AUTHOR BIO: This article was written by Dixie Somers, a freelance writer who loves to write about business, finance, women’s interests, and technology. Dixie lives in Arizona with her husband and three beautiful daughters. Information for this article was provided by the auto professionals of Speedy Brake and Apollo Muffler, who provide head gasket repair in Calgary.

Hybrid Electric Vehicle Shopping Considerations

Hybrid vehicles continue to grow in importance, offering consumers the best of two possible worlds: vehicle electrification and extended range. By making use of electric motors and a gasoline engine, a hybrid electric vehicle ensures that you can take that long trip without having to plug-in someplace and wait hours for a recharge.

The Toyota Prius is synonymous with "hybrid," but there are other models for you to consider. Read on for tips on how to buy a hybrid electric vehicle, representing one of the most fuel efficient and cleanest car segments sold today.

General Definitions

What is a hybrid vehicle? Well, for starters, it is officially called a hybrid electric vehicle, one of several types of vehicles that offer at least some kind of vehicle electrification.

All hybrids make use of two fuel systems. Today, those systems are a gas-powered internal combustion engine and electric motors. The gas engine is paired with a transmission to turn the wheels. The electric motor may make use of a generator and regenerative braking to produce electricity that is sent to and stored in a battery system. Such systems original used nickel-metal hydride (NiMH) batteries, but in recent years most manufacturers have switched to lithium-ion (li-ion) or lithium-polymer (li-poly) batteries that are lighter weight and more efficient.

Plug-in or Not

Traditional hybrid vehicles receive electricity onboard, with no need to plug-in to an outlet to draw current. Today, your hybrid vehicle options have expanded as there are models that can be plugged in. Models, including the Chevrolet Volt, the Ford C-MAX Energi and the Toyota Prius Plug-In Hybrid, do plug in and offer an advantage of running on electric-only power longer than traditional hybrids. If your trips are mostly local, you’ll put some serious space between gas station visits, lowering your fuel costs and reducing the amount of emissions dumped into the air.

Another advantage of a plug-in vehicle is that there are tax deduction benefits offered, something that traditional hybrids no longer have. Your tax benefit is determined by the federal government and depends largely on the vehicle you select as well as your tax bracket. Buy a Chevrolet Volt and you may be eligible for a $7,500 tax credit; with the PHEV Prius, your tax benefit is up to $2,500. State and local benefits may also be available.

Cost Premium

When buying a hybrid, you’ll pay more for this vehicle then you would for a comparably equipped gasoline model. The difference is typically from $3,000, but you may notice cars that are priced at least $5,000 higher. What you need to do here is compare equipment levels. For instance, the Ford Fusion Hybrid comes in about $8,000 more than the base Fusion model. On closer inspection the difference is about $2,500 as the Fusion Hybrid offers a trim level comparable to the Fusion SEL.

With a cost premium in play, you’ll want to determine how long it will take for you to recoup the extra cost. One way to figure that out is to compare the fuel economy between like models. The example of the Ford Fusion is a good one — the 2012 edition gets 23 mpg city, 33 mpg highway for a combined 26 mpg. The Fusion Hybrid gets 41 mpg city, 36 mpg for a combined 39 mpg. If you drive 15,000 miles per year, then your gas cost at $3.50 per gallon would be calculated as follows:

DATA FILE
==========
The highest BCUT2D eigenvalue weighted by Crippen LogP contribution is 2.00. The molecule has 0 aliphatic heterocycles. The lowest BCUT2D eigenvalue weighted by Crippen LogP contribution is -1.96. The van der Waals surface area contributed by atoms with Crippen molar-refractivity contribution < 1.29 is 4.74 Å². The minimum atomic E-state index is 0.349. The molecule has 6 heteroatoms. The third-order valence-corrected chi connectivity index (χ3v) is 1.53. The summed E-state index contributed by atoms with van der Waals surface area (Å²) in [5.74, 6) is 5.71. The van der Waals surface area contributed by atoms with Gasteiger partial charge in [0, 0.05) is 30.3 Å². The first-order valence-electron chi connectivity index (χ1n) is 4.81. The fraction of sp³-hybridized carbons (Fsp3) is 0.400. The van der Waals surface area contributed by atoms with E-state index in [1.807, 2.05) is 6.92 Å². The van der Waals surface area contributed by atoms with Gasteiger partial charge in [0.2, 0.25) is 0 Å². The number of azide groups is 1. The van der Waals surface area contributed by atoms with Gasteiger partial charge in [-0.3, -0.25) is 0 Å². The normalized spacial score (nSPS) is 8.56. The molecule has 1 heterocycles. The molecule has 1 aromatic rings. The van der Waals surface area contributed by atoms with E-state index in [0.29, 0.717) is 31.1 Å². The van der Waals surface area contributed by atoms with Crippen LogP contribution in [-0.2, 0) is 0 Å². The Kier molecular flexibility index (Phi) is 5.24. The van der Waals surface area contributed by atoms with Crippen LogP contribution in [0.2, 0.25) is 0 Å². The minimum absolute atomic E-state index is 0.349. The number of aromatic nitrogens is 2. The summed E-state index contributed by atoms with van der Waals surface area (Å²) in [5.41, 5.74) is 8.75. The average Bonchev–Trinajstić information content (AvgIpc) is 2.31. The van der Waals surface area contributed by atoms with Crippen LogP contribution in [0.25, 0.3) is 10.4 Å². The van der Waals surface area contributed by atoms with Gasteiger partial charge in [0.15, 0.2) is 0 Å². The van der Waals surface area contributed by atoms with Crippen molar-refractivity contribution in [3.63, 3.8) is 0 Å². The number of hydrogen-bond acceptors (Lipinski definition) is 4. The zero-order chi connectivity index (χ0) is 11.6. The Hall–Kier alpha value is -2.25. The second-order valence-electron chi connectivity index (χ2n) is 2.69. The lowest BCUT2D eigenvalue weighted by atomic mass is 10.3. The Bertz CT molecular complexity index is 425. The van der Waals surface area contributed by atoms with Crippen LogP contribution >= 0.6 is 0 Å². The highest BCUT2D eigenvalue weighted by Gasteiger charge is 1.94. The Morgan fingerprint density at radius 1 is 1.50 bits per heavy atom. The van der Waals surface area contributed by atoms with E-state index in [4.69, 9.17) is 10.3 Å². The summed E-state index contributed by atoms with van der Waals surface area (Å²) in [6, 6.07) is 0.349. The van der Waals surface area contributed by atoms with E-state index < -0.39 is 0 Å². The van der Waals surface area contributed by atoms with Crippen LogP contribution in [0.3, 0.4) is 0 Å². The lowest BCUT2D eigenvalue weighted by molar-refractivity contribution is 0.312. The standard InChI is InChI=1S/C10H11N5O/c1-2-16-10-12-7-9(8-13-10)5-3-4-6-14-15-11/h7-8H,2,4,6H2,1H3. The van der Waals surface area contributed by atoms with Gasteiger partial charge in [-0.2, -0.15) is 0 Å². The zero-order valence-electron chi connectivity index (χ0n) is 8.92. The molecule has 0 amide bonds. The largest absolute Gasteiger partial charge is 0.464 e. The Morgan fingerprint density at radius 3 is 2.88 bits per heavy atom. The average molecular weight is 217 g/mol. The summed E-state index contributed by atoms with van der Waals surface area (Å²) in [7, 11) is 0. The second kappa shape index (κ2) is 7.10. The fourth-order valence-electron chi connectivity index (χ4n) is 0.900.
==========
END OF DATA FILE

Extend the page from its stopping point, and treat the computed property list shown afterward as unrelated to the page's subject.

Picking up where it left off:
15,000 miles divided by 26 mpg equals 577 gallons. Multiply 577 by $3.50 per gallon and your annual fuel costs are $2,020.

With the Fusion Hybrid you’ll divide 15,000 by 39 and get 385 gallons. Multiply 385 by $3.50 and your annual fuel costs are $1,348. That means you’ll save $672 per year. If your hybrid has a $5,000 price premium than it will take you nearly 7 and one-half years to recoup your cost. Clearly, buy a hybrid if you expect to keep it at least that long and you think that gas prices will only go higher.

What Size

Most hybrid models come in smaller sizes, but there are some vehicles such as the full-size Chevrolet Tahoe SUV and the big Lexus LS 600h L sedan that are also sold. Familiarize yourself with the various models offered and consider only those that meet your needs.

Some hybrid models lose as much as 20 percent of trunk storage capacity as the battery pack juts into the trunk. Other hybrids take away rear seating space for the same reason.

Most hybrids are paired with a single-speed transmission, although some have regular automatic or continuously variable transmissions. You will want to test drive the models that interest you, taking it out on the open road and driving it extensively around town. Learn if the power offered is sufficient for your needs — hybrids get horsepower from both energy sources, therefore you won’t lack the get up and go to get moving with such vehicles.

HEV Considerations

Every hybrid vehicle comes with a hybrid warranty, covering the electrical parts including motors, generators and battery packs. By law, the minimum warranty for the battery system alone is 8 years or 100,000 miles, whichever comes first. Some states, such as California and New Jersey, mandate a 10-year or 150,000 mile warranty. In any case, familiarize yourself with the maintenance procedures for a hybrid and follow these carefully, to ensure that you enjoy the maximum benefit of owning one.

Resources

FuelEconomy.gov: Federal Tax Credits for Plug-In Hybrids — http://www.fueleconomy.gov/feg/taxphevb.shtml

U.S. Department of Energy: Alternative Fuels Data Center — http://www.afdc.energy.gov/

Chris Joseph is a freelance writer and media consultant currently working with AutoFair.